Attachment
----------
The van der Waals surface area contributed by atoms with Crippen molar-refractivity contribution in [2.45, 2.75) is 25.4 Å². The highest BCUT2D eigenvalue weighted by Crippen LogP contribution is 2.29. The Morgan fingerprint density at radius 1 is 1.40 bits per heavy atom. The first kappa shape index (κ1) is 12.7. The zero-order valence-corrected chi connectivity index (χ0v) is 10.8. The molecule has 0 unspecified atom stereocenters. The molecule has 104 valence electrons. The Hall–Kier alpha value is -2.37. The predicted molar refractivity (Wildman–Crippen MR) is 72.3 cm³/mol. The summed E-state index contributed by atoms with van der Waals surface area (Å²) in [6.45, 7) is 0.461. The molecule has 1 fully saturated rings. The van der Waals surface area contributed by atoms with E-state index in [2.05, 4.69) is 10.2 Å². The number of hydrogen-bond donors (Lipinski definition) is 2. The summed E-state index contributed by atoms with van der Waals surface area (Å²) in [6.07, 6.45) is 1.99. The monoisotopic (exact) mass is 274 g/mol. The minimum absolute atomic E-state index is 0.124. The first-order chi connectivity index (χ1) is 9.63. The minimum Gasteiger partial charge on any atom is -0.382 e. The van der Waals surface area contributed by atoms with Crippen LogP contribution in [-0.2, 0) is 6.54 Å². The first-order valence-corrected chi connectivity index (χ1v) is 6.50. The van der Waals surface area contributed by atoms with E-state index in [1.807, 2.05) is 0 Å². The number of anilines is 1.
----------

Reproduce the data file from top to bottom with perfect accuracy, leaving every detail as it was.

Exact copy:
The van der Waals surface area contributed by atoms with Crippen molar-refractivity contribution in [2.45, 2.75) is 25.4 Å². The highest BCUT2D eigenvalue weighted by Crippen LogP contribution is 2.29. The Morgan fingerprint density at radius 1 is 1.40 bits per heavy atom. The first kappa shape index (κ1) is 12.7. The zero-order valence-corrected chi connectivity index (χ0v) is 10.8. The molecule has 0 unspecified atom stereocenters. The molecule has 104 valence electrons. The Hall–Kier alpha value is -2.37. The predicted molar refractivity (Wildman–Crippen MR) is 72.3 cm³/mol. The summed E-state index contributed by atoms with van der Waals surface area (Å²) in [6.45, 7) is 0.461. The molecule has 1 fully saturated rings. The van der Waals surface area contributed by atoms with E-state index in [2.05, 4.69) is 10.2 Å². The number of hydrogen-bond donors (Lipinski definition) is 2. The summed E-state index contributed by atoms with van der Waals surface area (Å²) in [6.07, 6.45) is 1.99. The monoisotopic (exact) mass is 274 g/mol. The minimum absolute atomic E-state index is 0.124. The first-order chi connectivity index (χ1) is 9.63. The minimum Gasteiger partial charge on any atom is -0.382 e. The van der Waals surface area contributed by atoms with Crippen LogP contribution in [-0.2, 0) is 6.54 Å². The first-order valence-corrected chi connectivity index (χ1v) is 6.50. The van der Waals surface area contributed by atoms with E-state index in [1.807, 2.05) is 0 Å². The number of anilines is 1.